than you show on the screen. These guys are desperate. If they want something
better and if you get online telling them you got it and you down to kill for it- you
might come across someone more hungry than you.
before the home invasion. When you tell people you gotta lotta money and or run
with killers it can be very dangerous business. That is just solid advice. Especially
London. You see me in London, I’m back in The Bay. One of the things that social
media does is it gives you the illusion that everybody who watches you like you.
They don’t. I mean, I don’t even like me that much sometimes. How unrealistic is
it that a certain amount of folks out there might have bad vibes for you- let alone
willing to put bad intentions into action? I did a short video on the reality of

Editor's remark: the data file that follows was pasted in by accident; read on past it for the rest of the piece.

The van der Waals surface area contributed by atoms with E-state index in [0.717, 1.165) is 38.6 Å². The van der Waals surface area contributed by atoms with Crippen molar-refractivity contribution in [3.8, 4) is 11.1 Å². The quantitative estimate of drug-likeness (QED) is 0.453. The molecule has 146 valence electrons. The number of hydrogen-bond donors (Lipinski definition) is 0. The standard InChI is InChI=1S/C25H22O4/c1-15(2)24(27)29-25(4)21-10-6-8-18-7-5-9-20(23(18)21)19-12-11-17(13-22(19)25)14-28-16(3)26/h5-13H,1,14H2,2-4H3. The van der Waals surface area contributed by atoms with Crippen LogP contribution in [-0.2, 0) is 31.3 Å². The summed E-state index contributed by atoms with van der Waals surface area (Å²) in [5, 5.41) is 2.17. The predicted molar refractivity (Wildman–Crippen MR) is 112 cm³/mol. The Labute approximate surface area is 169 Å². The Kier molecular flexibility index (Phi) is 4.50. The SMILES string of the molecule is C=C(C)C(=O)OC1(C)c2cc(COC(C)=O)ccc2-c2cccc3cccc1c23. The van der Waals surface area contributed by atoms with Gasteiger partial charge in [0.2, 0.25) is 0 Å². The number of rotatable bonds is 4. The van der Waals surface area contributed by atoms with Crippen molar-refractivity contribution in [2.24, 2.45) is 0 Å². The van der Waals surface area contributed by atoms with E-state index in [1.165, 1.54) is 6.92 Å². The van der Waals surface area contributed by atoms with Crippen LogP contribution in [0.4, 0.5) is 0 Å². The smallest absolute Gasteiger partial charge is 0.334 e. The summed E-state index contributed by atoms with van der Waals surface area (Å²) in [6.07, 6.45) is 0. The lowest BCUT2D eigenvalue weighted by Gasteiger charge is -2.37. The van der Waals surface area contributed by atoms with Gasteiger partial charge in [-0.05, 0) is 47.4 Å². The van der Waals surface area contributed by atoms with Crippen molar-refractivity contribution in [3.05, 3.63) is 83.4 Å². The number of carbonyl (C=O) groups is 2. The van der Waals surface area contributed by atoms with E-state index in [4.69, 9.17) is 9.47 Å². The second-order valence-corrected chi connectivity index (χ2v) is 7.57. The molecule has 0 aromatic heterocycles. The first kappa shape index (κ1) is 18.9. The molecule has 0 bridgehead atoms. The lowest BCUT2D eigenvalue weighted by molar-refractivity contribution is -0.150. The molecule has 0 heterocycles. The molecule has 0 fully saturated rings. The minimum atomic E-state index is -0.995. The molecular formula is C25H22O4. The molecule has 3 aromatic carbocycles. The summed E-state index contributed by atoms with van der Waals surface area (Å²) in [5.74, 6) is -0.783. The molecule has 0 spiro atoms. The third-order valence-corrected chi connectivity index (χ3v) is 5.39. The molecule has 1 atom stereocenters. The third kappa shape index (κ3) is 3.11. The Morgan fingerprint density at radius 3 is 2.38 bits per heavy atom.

having enemies in your life and how to deal with this reality.
mom and pop stores to promote shows and album releases. Because Hip-Hop
is close to the streets a lot of these artists created solid connections with other
people in the know. Not only was it smart (ie keep you from being a victim of
attack and robbery (in the Bay Area Nas, 2Chainz and once even DJ Quik
had rowdy experience). I don’t say this to embarrass anybody. Look, the streets
are dangerous. Anybody can get it.
were very well connected to people from Fillmore District in SF (very reputable
are for art, music and street violence). They never had problems. San Francisco
was always like a second home to Gangstarr. Chuck D of Public Enemy, X-Clan,
KRS One, and others were well connected to the people and artists in the
community. So they never had problems.
but they wanted to be connected to the local fans. As rap went more and more